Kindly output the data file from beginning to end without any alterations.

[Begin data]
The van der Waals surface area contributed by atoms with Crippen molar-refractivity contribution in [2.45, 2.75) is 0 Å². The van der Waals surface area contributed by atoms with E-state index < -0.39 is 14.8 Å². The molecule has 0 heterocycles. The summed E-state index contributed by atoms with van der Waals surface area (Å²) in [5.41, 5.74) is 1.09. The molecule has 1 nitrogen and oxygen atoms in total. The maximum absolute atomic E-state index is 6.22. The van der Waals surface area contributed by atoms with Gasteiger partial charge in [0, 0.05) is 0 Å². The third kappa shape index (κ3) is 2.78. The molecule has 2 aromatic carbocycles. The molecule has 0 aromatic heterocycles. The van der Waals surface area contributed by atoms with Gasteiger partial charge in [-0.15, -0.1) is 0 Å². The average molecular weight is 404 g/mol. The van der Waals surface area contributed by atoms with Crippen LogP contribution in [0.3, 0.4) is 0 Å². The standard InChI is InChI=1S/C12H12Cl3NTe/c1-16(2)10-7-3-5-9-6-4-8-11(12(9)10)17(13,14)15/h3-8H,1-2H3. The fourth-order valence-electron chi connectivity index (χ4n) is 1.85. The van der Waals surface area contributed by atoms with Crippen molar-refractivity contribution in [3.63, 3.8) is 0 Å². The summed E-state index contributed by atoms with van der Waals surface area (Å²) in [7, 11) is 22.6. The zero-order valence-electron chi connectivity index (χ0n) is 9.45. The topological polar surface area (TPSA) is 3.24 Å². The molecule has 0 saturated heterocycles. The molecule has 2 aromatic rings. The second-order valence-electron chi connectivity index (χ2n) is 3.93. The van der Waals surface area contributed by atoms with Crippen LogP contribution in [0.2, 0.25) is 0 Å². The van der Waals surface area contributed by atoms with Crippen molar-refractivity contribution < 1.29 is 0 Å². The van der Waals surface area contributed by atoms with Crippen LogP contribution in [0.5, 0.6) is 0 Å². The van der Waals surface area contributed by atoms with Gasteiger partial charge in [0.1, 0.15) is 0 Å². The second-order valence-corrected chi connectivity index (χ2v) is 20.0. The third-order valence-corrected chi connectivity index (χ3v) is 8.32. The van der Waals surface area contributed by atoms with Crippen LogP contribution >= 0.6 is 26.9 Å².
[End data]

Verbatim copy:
The van der Waals surface area contributed by atoms with Crippen molar-refractivity contribution in [2.45, 2.75) is 0 Å². The van der Waals surface area contributed by atoms with E-state index < -0.39 is 14.8 Å². The molecule has 0 heterocycles. The summed E-state index contributed by atoms with van der Waals surface area (Å²) in [5.41, 5.74) is 1.09. The molecule has 1 nitrogen and oxygen atoms in total. The maximum absolute atomic E-state index is 6.22. The van der Waals surface area contributed by atoms with Gasteiger partial charge in [0, 0.05) is 0 Å². The third kappa shape index (κ3) is 2.78. The molecule has 2 aromatic carbocycles. The molecule has 0 aromatic heterocycles. The van der Waals surface area contributed by atoms with Gasteiger partial charge in [-0.15, -0.1) is 0 Å². The average molecular weight is 404 g/mol. The van der Waals surface area contributed by atoms with Crippen LogP contribution in [0.3, 0.4) is 0 Å². The standard InChI is InChI=1S/C12H12Cl3NTe/c1-16(2)10-7-3-5-9-6-4-8-11(12(9)10)17(13,14)15/h3-8H,1-2H3. The fourth-order valence-electron chi connectivity index (χ4n) is 1.85. The van der Waals surface area contributed by atoms with Crippen molar-refractivity contribution in [3.63, 3.8) is 0 Å². The summed E-state index contributed by atoms with van der Waals surface area (Å²) in [7, 11) is 22.6. The zero-order valence-electron chi connectivity index (χ0n) is 9.45. The topological polar surface area (TPSA) is 3.24 Å². The molecule has 0 saturated heterocycles. The molecule has 2 aromatic rings. The second-order valence-electron chi connectivity index (χ2n) is 3.93. The van der Waals surface area contributed by atoms with Crippen LogP contribution in [0.2, 0.25) is 0 Å². The van der Waals surface area contributed by atoms with Crippen molar-refractivity contribution < 1.29 is 0 Å². The van der Waals surface area contributed by atoms with Crippen LogP contribution in [0.5, 0.6) is 0 Å². The van der Waals surface area contributed by atoms with Gasteiger partial charge in [0.1, 0.15) is 0 Å². The second-order valence-corrected chi connectivity index (χ2v) is 20.0. The third-order valence-corrected chi connectivity index (χ3v) is 8.32. The van der Waals surface area contributed by atoms with Crippen LogP contribution >= 0.6 is 26.9 Å².